When we analyzed each cohort separately, ­surprising differences were found. In the control patients cohort consisting of 10 samples, only one ovarian sample (10%) tested positive for HPV 16, rest of the control samples were negative for HPV 18 and 16 E6 ORF. In the 20 HR persons, a total of 8 (40%) patients tested positive for HPV 16 and 18 genomes (Table). Two patients tested positive for HPV had BRCA mutations. Of all the samples, two (10%) were positive for HPV 16, two (10%) were positive for HPV 18, and four (20%) showed positivity for mixed HPV 16/18 infection. The fallopian tubes and ovaries on separate blocks were available for all 20 HR patients. The pre­sence of HPV E6 ORF was found both in the fallopian tubes and ovarian DNA from 6 (30%) patients. In two cases (10%) we detected HPV ORF only in the fallopian tube derived genomic DNA.

Table. The frequency of HPV infection types 16 and 18 in the upper genital tract of women at HR of developing EOC
HPV type HR patients, n (%) Specimens from HR patients, n (%)
Fallopian tubes Fallopian tubes + ovaries
HPV 16 2 (10.0) 1 (5.0) 1 (5.0)
HPV 18 2 (10.0) 1 (5.0) 1 (5.0)
HPV 16/18 4 (20.0) 0 4 (20.0)
Total 8 (40.0) 2 (10.0) 6 (30.0)

DISCUSSION

The HR HPVs are critical etiologic factors for development of malignancies in the lower female genital tract [8]. The significance of HR HPVs in upper genital tract, including ovarian cancer is controversial. There has been variable frequency reported by various groups regarding the presence or absence of HPV in ovarian tissues and its putative role in cancer development [10, 11]. There have also been recurrent reports where viral sequences have been detected in vessel endothelial cells adjacent to cervical and oral cancers [17, 18]. In our previous study, PCR analysis demonstrated HPV DNA in 17.0% (9 from 53) ovarian serous carcinomas [19]. All HPV 16 and 18 DNA-po­sitive OC tissues showed immunopositivity for E6 oncoprotein, which was adjacent to peritumoral area and was detected in glandular structures of ovarian carcinomas. In our small subset of nine samples that tested positive for diffused HPV E6 staining, we observed an acute downmodulation of p53 expression.

Results from this current study show the pre­sence of HR HPVs in the upper genital tract of women at HR of developing EOC. The specific and sensitive PCR assay developed in our labs could detect HPV DNA derived from a very small number of contribu­ting cells. The possibility of false positive was ruled out with consistent and concordant results among cross-technique and biological replicates (left or right ovarian tissues and corresponding fallopian tubes) and negative controls included in the study. Quite interesting­ly, we did detect HPV 16, 18 E6 ORF in the upper genital tissues of HR cohort in a larger proportion compared to previously reported ova­rian carcinomas [19]. ­However, one of the limitations of this study was the small sample size and therefore a higher than previously reported HPV positivity might not reflect a true statistical distribution.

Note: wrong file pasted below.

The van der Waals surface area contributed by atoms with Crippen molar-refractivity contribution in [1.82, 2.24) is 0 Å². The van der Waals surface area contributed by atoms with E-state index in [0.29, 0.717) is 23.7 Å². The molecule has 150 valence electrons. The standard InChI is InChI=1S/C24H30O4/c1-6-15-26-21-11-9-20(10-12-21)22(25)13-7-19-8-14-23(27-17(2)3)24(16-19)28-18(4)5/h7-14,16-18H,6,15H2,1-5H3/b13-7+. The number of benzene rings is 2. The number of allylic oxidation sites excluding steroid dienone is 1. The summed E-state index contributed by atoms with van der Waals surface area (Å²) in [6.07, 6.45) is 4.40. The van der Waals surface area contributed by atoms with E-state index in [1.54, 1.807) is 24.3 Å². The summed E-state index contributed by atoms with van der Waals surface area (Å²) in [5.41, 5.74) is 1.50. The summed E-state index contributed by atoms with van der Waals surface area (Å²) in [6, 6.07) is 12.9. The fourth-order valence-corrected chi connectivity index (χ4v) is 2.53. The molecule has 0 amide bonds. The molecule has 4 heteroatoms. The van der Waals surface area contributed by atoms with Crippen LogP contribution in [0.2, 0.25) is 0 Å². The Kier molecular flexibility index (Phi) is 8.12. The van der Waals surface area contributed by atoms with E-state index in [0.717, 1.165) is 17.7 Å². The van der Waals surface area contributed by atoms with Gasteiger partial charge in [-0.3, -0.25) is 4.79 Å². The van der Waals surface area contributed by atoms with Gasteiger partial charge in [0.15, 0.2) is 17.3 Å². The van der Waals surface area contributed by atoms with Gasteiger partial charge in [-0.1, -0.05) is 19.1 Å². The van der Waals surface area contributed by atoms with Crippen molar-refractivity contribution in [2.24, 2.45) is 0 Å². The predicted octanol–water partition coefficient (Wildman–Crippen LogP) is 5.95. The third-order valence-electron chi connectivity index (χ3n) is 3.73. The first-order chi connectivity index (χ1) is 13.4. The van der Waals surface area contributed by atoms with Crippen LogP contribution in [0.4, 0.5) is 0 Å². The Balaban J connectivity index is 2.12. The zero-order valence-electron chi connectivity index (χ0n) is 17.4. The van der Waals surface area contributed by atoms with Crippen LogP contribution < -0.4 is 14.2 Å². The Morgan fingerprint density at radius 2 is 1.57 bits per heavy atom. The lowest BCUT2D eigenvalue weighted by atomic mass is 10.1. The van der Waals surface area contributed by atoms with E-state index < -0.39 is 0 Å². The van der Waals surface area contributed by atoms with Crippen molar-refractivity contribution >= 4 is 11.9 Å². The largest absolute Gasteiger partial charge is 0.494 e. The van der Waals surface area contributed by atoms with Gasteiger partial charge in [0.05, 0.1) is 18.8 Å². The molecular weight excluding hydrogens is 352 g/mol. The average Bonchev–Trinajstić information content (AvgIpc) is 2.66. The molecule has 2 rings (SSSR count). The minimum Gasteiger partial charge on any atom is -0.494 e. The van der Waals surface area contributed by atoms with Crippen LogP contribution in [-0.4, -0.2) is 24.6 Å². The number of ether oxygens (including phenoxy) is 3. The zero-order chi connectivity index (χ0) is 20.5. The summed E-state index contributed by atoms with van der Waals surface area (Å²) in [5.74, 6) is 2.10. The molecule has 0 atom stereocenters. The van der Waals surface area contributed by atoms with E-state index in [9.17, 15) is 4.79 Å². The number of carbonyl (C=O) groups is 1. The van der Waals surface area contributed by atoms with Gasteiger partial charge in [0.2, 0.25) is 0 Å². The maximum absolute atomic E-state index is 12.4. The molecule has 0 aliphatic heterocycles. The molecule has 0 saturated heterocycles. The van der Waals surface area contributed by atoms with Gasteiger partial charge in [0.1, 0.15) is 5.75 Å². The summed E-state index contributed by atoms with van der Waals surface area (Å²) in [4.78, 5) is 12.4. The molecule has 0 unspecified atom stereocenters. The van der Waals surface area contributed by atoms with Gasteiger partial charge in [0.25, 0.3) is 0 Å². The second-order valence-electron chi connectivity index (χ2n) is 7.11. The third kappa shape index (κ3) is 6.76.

It is known that different subtypes of epithelial ovarian carcinoma are associated with various genetic and environmental risk factors and molecular events during oncogenesis [20, 21]. In BRCA carriers cancer initiation may occur in the ovary, fallopian tube, or peritoneum but tumor growth and progression are favored in the ovary [22–24]. These results showing the HPV infection clamber through the genital tract may probably occur by a nonconventional mechanism where endothelial cells possibly acquired whole viral particles by phagocytosis and in turn presented them to ovarian epithelial cells or other differentiating cells of the upper genital tract where additionally to genetic factors appears to be possible environmental modifier of ovarian cancer risk in women at HR of developing EOC. Enhanced opportunistic infectivity in women with an inherent greater genomic instability is highly possible. There are reports in the literature that Fanconi anemia patients have an inherent susceptibility to human HPV-associated anogenital malignancies including ovarian carcinoma [25, 26]. But we also need to unequivocally establish this supposed mechanism of HPV transmission in vivo using a three dimensional organotypic culture model and genetic instability of ovarian epithelial cells causing susceptibility to HPV infection. Since our sample size was small, we need to further confirm these results in a larger statistically significant sample set.

Acknowledgements

This work was supported by the Fulbright International Scholar Exchange program and in part supported by the grant 011OU005761 “Fundamental basis of molecular and cellular biotechnology” from the National Academy of Sciences of Ukraine.

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Submitted: May 8, 2014.
Correspondence: E-mail: lenabilyk@gmail.com
Abbreviations used: EOC — epithelial ovarian cancer; HPV — human papilloma virus; HR — high risk.